House Probes Artifical Heart Pioneer Jarvik's Role in Drug Ads

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A House investigation is casting a wider net into whether artificial-heart pioneer Robert Jarvik improperly endorsed a cholesterol-reducing medication in a number of advertisements.

House Energy and Commerce Committee Chairman John Dingell, D-Mich., and committee member Rep. Bart Stupak, D-Mich., sent a letter Tuesday to FDA Commissioner Andrew von Eschenbach demanding to see records housed in the FDA's Division of Drug Marketing, Advertising and Communications office regarding recent advertisements for the cholesterol-decreasing drug Lipitor.

Dingell and Stupak asked for all records relating to print, radio, TV or Internet advertisements for Lipitor featuring Jarvik, setting a Feb. 5 deadline. The letter follows a Jan. 7 letter to Pfizer Inc. — which markets Lipitor — also seeking records regarding the advertisement.

In the widely seen advertisements, Jarvik endorses Lipitor, which is the top-selling drug worldwide and accounts for about one-third of Pfizer's sales, according to Bloomberg News. Jarvik helped develop the first fully artificial heart and is known worldwide as an innovator in the field.

The lawmakers are concerned that Jarvik is blurring the lines between his professional experience and his endorsement of the product, said a committee spokeswoman who asked that her name not be published.

"There are concerns his role is potentially misleading to consumers. ... He seems to be dispensing some professional or medical advice in these commercials," the spokeswoman said.

An FDA spokeswoman did not immediately return a message seeking comment.

The House panel's spokeswoman said the letter to the FDA is not considered a hostile one, and the lawmakers are not assuming that FDA has done anything wrong.

"There are questions that we would like to have answered," she said. She also said she was not aware of any specific statutes that were being applied in the investigation, but they likely will develop as the probe moves along.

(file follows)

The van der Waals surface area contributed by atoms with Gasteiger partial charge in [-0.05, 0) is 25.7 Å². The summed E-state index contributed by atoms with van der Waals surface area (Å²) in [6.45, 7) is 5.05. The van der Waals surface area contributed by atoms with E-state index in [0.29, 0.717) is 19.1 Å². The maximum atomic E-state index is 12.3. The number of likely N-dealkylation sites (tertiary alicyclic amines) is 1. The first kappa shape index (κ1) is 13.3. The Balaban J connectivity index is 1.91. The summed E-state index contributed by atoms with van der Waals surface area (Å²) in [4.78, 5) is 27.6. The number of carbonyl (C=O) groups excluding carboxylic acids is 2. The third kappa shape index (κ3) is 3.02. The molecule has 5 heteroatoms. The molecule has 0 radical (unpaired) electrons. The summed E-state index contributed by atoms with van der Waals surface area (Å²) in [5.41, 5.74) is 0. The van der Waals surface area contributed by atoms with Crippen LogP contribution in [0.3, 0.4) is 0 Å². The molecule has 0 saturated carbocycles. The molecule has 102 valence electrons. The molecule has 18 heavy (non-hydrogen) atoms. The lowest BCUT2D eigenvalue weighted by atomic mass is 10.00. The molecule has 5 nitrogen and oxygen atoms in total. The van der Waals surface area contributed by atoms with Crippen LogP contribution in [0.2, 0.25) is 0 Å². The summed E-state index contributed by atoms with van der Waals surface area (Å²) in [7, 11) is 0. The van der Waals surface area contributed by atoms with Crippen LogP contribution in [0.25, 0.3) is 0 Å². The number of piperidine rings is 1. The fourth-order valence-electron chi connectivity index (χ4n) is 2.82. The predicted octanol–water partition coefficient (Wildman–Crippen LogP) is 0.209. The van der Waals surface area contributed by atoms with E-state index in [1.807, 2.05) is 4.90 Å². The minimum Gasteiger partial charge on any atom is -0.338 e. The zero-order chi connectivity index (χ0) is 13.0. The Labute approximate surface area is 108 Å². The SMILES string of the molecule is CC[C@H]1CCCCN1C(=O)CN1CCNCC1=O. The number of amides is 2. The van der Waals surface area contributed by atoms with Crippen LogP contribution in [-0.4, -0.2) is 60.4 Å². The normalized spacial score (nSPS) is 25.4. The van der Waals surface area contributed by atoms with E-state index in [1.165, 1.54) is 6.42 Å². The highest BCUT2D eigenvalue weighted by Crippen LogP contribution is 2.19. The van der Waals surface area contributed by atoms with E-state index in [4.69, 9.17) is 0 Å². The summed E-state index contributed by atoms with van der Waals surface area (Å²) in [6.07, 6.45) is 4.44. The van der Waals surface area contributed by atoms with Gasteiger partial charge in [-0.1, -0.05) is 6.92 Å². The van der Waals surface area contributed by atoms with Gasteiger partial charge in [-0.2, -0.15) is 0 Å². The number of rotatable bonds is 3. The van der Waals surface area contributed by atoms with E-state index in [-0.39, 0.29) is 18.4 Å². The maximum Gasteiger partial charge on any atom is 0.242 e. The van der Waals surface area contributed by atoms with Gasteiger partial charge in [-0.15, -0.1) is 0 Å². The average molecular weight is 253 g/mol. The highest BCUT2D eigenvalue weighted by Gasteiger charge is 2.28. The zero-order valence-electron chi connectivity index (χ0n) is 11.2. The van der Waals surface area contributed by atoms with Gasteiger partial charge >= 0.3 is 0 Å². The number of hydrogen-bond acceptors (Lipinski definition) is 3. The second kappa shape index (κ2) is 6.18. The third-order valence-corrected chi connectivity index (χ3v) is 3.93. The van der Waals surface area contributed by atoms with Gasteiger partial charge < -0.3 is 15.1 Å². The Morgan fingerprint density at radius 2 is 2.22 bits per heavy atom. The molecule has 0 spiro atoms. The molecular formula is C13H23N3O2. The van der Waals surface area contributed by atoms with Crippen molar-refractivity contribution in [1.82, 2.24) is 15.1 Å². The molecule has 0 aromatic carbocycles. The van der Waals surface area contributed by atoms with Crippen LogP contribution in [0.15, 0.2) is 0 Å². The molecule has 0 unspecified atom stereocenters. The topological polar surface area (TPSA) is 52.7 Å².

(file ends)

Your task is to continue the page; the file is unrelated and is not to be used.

As evidence highlighting the committee's concerns, she pointed to a recent interview Jarvik gave on the ABC network in which he said he does have a medical degree and is a research scientist, but he does not have a license to practice medicine or dispense medication.

Jarvik also admitted he did not take the drug until after he began working on the commercials, and began taking the drug about one month after beginning the ads.

Asked in the interview how much he is being paid for the ad campaign, Jarvik did not cite a specific dollar amount, but said "I'm paid an amount that I think for a celebrity ad would be considered a lot for most people. ... If you're talking about the amount of money that say professional athletes make for dealing with these things, I don't think it's comparable to that. I think it's a lower scale than that."

Click here to see the interview on ABC's "Good Morning America."

In one ad available on the Internet, Jarvik begins: "Just because I'm a doctor doesn't mean I don't worry about my cholesterol." He is followed by a narrator who describes Jarvik as "inventor of the Jarvik Artificial Heart, Doctor Robert Jarvik."

Click here to see the 60-second ad in its entirety.

Jarvik goes on in the ad to describe the effects of Lipitor in reducing cholesterol and cites its FDA approval.

"Lipitor is one of the most researched medicines. You don't have to be a doctor to appreciate that. ... Lowering cholesterol is important, but could you be doing more with Lipitor? Ask your doctor. Don't wait."

Messages left seeking comment from Jarvik Heart Inc., where Jarvik is president and CEO, and Pfizer, were not immediately returned Wednesday.

A statement from Jarvik on Jarvik Heart's Web site discussing his relationship with Pfizer says that while he does not practice clinical medicine or treat patients, his career in medical science gives him the training and expertise to advocate Lipitor.

Click here to read Jarvik's full statement.

"I have the training, experience and the medical knowledge to understand the conclusions of the extensive clinical trials that have been conducted to study the safety and effectiveness of Lipitor," Jarvik wrote.

He added: "I accepted the role of spokesman for Lipitor because I am dedicated to the battle against heart disease, which killed my father at age 62 and motivated me to become a medical doctor." He has been a spokesman for Lipitor for two years.

Pfizer was first to be targeted by the committee investigation, receiving a letter from Dingell and Stupak on Jan. 7 seeking records related to the advertising campaign, contractual relationships with Jarvik, financial records and documents regarding the truth of Jarvik's claims and his professional qualifications.

At the time, Pfizer spokesman Chris Loder said: "Dr. Jarvik is a respected health care professional and heart expert who knows how imperative it is for patients to do everything they can to keep their heart working well," according to The Associated Press.